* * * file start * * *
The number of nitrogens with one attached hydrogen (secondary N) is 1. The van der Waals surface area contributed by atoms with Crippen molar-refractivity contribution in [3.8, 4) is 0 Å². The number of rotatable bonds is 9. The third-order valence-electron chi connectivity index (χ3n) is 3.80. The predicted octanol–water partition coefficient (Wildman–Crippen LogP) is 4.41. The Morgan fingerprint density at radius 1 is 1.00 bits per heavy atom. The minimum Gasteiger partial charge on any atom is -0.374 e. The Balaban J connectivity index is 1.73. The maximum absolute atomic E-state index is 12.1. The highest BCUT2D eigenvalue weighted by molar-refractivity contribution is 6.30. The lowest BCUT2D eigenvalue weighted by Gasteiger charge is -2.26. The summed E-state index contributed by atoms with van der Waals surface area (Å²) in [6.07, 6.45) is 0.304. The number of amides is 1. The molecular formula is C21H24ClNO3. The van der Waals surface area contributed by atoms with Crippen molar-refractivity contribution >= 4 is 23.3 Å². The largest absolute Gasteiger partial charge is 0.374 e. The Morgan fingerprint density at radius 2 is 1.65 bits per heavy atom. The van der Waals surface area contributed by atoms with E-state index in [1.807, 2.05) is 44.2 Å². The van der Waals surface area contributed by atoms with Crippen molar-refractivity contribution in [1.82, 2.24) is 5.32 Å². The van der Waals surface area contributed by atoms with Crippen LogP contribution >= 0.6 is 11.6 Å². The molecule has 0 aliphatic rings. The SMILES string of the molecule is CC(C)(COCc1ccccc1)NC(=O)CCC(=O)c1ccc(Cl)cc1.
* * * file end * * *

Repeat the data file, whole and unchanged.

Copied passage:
The number of nitrogens with one attached hydrogen (secondary N) is 1. The van der Waals surface area contributed by atoms with Crippen molar-refractivity contribution in [3.8, 4) is 0 Å². The number of rotatable bonds is 9. The third-order valence-electron chi connectivity index (χ3n) is 3.80. The predicted octanol–water partition coefficient (Wildman–Crippen LogP) is 4.41. The Morgan fingerprint density at radius 1 is 1.00 bits per heavy atom. The minimum Gasteiger partial charge on any atom is -0.374 e. The Balaban J connectivity index is 1.73. The maximum absolute atomic E-state index is 12.1. The highest BCUT2D eigenvalue weighted by molar-refractivity contribution is 6.30. The lowest BCUT2D eigenvalue weighted by Gasteiger charge is -2.26. The summed E-state index contributed by atoms with van der Waals surface area (Å²) in [6.07, 6.45) is 0.304. The number of amides is 1. The molecular formula is C21H24ClNO3. The van der Waals surface area contributed by atoms with Crippen molar-refractivity contribution >= 4 is 23.3 Å². The largest absolute Gasteiger partial charge is 0.374 e. The Morgan fingerprint density at radius 2 is 1.65 bits per heavy atom. The van der Waals surface area contributed by atoms with E-state index in [1.807, 2.05) is 44.2 Å². The van der Waals surface area contributed by atoms with Crippen molar-refractivity contribution in [1.82, 2.24) is 5.32 Å². The van der Waals surface area contributed by atoms with Crippen LogP contribution >= 0.6 is 11.6 Å². The molecule has 0 aliphatic rings. The SMILES string of the molecule is CC(C)(COCc1ccccc1)NC(=O)CCC(=O)c1ccc(Cl)cc1.